The rules in relation to Crown Court legal aid are complex and we will guide you through the application process. If Legal Aid is granted you will be informed as to whether there is any contribution payable. If you find the payment proposals unacceptable, you must notify us immediately so that we can reject the offer of Legal Aid or investigate whether you have expenditure that the Legal Aid Agency has not considered.
If you are required to pay contributions towards Crown Court Legal Aid and fail to do so, interest charges will be added and the Legal Aid Agency may take legal action to enforce the monies owed. Enforcement action can include the clamping, seizure and/or sale of your vehicle (and please note that there is no legal aid available to assist you in challenging this enforcement).
Other enforcement options include:
It is vital therefore that you fully understand the financial implications of accepting Legal Aid subject to income or capital contributions. Legal proceedings, particularly the trial process can be very expensive, often running into many tens of thousands of pounds. If you have capital above the limit (£30,000) this is therefore at risk and you could for example ultimately lose your home.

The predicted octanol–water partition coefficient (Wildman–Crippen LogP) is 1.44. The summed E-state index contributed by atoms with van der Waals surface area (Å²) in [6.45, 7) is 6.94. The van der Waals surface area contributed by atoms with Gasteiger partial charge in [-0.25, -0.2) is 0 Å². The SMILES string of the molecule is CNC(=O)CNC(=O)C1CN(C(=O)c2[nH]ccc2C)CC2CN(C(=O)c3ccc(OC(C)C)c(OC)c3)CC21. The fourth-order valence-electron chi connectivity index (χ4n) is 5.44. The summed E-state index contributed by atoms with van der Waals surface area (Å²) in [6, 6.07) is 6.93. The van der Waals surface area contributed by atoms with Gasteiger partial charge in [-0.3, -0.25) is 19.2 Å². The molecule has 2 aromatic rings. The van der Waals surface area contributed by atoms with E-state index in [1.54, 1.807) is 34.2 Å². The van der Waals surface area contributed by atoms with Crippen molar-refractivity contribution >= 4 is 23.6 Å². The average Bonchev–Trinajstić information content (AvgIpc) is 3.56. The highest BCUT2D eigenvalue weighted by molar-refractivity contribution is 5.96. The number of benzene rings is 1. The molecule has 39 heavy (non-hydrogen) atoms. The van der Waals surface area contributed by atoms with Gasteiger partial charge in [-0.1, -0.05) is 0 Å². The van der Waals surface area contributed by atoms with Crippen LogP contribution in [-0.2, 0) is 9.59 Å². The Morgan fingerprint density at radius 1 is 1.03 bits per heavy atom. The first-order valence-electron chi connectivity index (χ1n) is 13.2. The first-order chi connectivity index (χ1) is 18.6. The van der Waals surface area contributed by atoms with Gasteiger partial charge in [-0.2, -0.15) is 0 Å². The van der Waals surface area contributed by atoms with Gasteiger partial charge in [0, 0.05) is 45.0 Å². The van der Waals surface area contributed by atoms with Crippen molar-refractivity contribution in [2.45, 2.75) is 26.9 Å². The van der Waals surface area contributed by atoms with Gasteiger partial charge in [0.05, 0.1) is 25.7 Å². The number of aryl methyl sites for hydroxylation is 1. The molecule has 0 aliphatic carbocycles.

If you have paid contributions but are acquitted of all charges, monies you have paid (with interest) will be returned to you. If you are acquitted of some but not all charges the amount payable under contributions may in some cases be apportioned, meaning that you will pay less. We will discuss this with you further should this situation arise. If you are found guilty, you may have to pay towards your defence costs from any capital assets you may have.
You will be asked to provide evidence of your income and assets.